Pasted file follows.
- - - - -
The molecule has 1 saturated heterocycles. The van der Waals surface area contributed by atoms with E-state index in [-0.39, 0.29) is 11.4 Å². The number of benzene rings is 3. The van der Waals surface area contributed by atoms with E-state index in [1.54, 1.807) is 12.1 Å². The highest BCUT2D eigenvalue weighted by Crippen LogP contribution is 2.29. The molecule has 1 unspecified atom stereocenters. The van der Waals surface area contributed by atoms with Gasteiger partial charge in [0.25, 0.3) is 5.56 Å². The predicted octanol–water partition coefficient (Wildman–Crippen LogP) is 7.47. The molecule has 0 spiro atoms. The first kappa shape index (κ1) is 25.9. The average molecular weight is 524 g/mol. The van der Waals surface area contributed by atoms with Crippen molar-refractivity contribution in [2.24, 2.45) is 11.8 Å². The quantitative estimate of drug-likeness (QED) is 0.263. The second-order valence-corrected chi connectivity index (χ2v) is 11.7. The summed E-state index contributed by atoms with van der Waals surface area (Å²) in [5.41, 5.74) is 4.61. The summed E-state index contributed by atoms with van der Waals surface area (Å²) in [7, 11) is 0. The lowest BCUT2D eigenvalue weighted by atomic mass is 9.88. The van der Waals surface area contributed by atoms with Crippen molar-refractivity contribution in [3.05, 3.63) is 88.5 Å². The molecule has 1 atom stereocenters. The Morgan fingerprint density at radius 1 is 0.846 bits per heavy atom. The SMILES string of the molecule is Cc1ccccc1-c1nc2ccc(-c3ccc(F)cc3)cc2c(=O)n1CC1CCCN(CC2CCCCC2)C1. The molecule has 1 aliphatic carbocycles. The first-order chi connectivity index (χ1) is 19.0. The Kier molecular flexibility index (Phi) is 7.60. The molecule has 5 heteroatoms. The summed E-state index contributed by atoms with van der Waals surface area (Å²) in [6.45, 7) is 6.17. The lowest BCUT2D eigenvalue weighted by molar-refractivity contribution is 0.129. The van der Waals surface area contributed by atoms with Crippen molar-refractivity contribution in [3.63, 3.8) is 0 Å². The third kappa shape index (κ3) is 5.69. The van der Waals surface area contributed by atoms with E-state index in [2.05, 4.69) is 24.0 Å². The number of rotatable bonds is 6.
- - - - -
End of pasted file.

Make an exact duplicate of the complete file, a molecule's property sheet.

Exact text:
The molecule has 1 saturated heterocycles. The van der Waals surface area contributed by atoms with E-state index in [-0.39, 0.29) is 11.4 Å². The number of benzene rings is 3. The van der Waals surface area contributed by atoms with E-state index in [1.54, 1.807) is 12.1 Å². The highest BCUT2D eigenvalue weighted by Crippen LogP contribution is 2.29. The molecule has 1 unspecified atom stereocenters. The van der Waals surface area contributed by atoms with Gasteiger partial charge in [0.25, 0.3) is 5.56 Å². The predicted octanol–water partition coefficient (Wildman–Crippen LogP) is 7.47. The molecule has 0 spiro atoms. The first kappa shape index (κ1) is 25.9. The average molecular weight is 524 g/mol. The van der Waals surface area contributed by atoms with Crippen molar-refractivity contribution in [2.24, 2.45) is 11.8 Å². The quantitative estimate of drug-likeness (QED) is 0.263. The second-order valence-corrected chi connectivity index (χ2v) is 11.7. The summed E-state index contributed by atoms with van der Waals surface area (Å²) in [5.41, 5.74) is 4.61. The summed E-state index contributed by atoms with van der Waals surface area (Å²) in [7, 11) is 0. The lowest BCUT2D eigenvalue weighted by atomic mass is 9.88. The van der Waals surface area contributed by atoms with Crippen molar-refractivity contribution in [3.05, 3.63) is 88.5 Å². The molecule has 1 atom stereocenters. The Morgan fingerprint density at radius 1 is 0.846 bits per heavy atom. The SMILES string of the molecule is Cc1ccccc1-c1nc2ccc(-c3ccc(F)cc3)cc2c(=O)n1CC1CCCN(CC2CCCCC2)C1. The molecule has 1 aliphatic carbocycles. The first-order chi connectivity index (χ1) is 19.0. The Kier molecular flexibility index (Phi) is 7.60. The molecule has 5 heteroatoms. The summed E-state index contributed by atoms with van der Waals surface area (Å²) in [6.45, 7) is 6.17. The lowest BCUT2D eigenvalue weighted by molar-refractivity contribution is 0.129. The van der Waals surface area contributed by atoms with Crippen molar-refractivity contribution in [3.63, 3.8) is 0 Å². The third kappa shape index (κ3) is 5.69. The van der Waals surface area contributed by atoms with E-state index in [2.05, 4.69) is 24.0 Å². The number of rotatable bonds is 6.